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Sims: playing through great expectations

A former first-team high school All-American, Dominique Sims is finally starting in his senior year.

Sometimes after a full day of football practice and classes, watching film on opposing teams and working on his premedical homework, Dominique Sims goes for a walk.

“He’ll go by himself or sometimes I’ll tag along,” friend, roommate and offensive lineman Brandon Harston said.

Sims, the 22nd-ranked Gophers’ senior “drop” linebacker has had a lot to think and talk about on the walks over the years.

Sims came to the Gophers in 2000 as one of the highest-touted recruits in the team’s history.

An academic wiz majoring in veterinary medicine, Sims came into the program as a high achiever and was accompanied by even higher expectations.

But now in his final year with the Gophers, Sims has played positions on the team varying from quarterback to linebacker trying to find his fit, starting just two times in his first three years of eligibility.

Gophers’ defensive coordinator Greg Hudson said some criticism has been laid on Sims

because he was so highly regarded. But Hudson said Sims has worked hard ever since he came to the Gophers.

“He was put on a pedestal,” Hudson said. “It’s probably been hard on him from a personal standpoint. But he is an absolute success in what he is doing here – both academically and athletically – because we’re winning football games with him and he’s a role model academically.”

In 1999 – his final year at DeLaSalle High School in Minneapolis – Sims was a USA Today first-team All-American, Associated Press Minnesota state player of the year, and the top-rated recruit in Minnesota by many publications, after dominating both the quarterback and safety positions.

Along with all his athletic awards, Sims also maintained a 4.16 grade point average and graduated third in his class.

Sims is following in the medical tradition of his father, who is a dentist in South Minneapolis; and his grandfather, who is a veterinarian in South Dakota. Sims has balanced college football and college premedical workloads for five years.

“It’s definitely a full-time job and then some,” Sims said. “I don’t think people who are just students and work realize how you have to really, really balance.”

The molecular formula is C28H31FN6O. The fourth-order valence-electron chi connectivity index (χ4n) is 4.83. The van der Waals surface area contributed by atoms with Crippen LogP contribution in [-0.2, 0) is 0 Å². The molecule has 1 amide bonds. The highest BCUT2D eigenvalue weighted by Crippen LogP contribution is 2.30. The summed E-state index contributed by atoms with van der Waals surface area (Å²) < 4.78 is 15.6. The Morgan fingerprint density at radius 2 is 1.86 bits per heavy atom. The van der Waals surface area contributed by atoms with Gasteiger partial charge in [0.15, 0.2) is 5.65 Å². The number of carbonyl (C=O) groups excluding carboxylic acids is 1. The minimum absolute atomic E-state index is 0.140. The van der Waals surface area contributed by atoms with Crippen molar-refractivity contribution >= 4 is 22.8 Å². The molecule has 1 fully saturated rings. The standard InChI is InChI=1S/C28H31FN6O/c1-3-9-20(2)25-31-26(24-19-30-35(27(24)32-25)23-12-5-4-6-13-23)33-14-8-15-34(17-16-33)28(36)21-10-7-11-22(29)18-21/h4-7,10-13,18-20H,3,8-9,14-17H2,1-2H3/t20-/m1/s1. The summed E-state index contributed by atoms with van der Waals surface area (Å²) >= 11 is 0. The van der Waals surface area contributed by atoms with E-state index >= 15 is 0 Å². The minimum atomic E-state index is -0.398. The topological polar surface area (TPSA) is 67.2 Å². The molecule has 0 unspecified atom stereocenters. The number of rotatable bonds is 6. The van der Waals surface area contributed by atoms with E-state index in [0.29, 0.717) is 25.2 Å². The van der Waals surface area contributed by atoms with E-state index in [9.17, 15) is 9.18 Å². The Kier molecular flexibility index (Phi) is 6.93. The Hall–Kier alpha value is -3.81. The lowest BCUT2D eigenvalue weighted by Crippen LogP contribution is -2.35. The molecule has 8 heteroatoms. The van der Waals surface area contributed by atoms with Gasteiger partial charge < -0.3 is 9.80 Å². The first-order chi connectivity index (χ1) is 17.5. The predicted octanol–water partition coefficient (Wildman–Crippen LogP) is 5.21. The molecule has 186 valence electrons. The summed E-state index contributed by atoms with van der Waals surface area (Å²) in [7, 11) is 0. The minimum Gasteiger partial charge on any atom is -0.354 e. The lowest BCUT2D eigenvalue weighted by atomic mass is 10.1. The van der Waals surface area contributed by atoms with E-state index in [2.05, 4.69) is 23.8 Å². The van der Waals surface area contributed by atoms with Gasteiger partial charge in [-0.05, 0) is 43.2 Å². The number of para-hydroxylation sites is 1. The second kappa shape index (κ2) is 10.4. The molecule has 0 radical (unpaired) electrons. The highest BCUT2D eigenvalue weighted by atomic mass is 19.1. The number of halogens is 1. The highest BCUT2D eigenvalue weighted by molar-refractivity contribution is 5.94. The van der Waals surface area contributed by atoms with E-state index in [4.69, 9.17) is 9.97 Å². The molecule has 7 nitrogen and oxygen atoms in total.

As a linebacker, many of Sims’ free hours include watching hours upon hours of video on other teams.

“I have a lot of work with what I am doing, and he has as much or even more than I have,” said junior defensive tackle Mark Losli, who is a finance and management information systems student. “Especially as a linebacker, he has to watch the most film – even in his free time when he could be doing homework.”

After playing in all 11 games as a redshirt freshman free safety in 2001, Sims saw his time slashed the next season.

But Sims and the Gophers had much harder things to deal with in 2002.

Teammate Brandon Hall was shot and killed outside a downtown nightclub a day after he played his first collegiate game for the Gophers.

Sims, who was Hall’s roommate at the time, and the entire team were blindsided.

“It was tough for him, it was tough for everyone,” Harston said. “We looked on (Hall) like a brother. To see Dominique bounce back from that – to see all of us bounce back – is awe-inspiring.”

Later that year, Sims made the switch to linebacker. Sims played off the bench the next year because Hudson said the adjustment took some time.

Sims said it was hard being on the bench. But he said he trusted Hudson and was doing what was best for the team.

Hudson, whom Sims calls “an educator” in a broad sense, said in his coaching he is very up front with his players.

“You give ’em advice and cheer them up when their head is down,” Hudson said. “As a coach you have to be honest, and I think Dominique has always respected honesty more than somebody putting him out on the football field at the wrong time.”

Now in the 2004 season, on a highly regarded Minnesota team, Sims is starting at “drop” linebacker – a spot Gophers coach Glen Mason said “isn’t a heck of a lot different” from his original position.

Sims said Wednesday that classwork has mellowed out as he approaches graduation, and it appears he has found a steady way to contribute to the Gophers before he moves on.

Harston said whatever Sims ends up doing, whether he is working for the Minnesota Zoo or making a career in football, he will “end up impacting people’s lives.” It appears Sims still has – and always had -great expectations from his teammates.

“I always sit and talk with Dominique about his high school and coming in with the stigma that everyone put on him,” Harston said. “But I’ve realized that he is a hard worker. Even if he was an All-American, you can tell he is the kind of guy who is going to work to get what he wants.”

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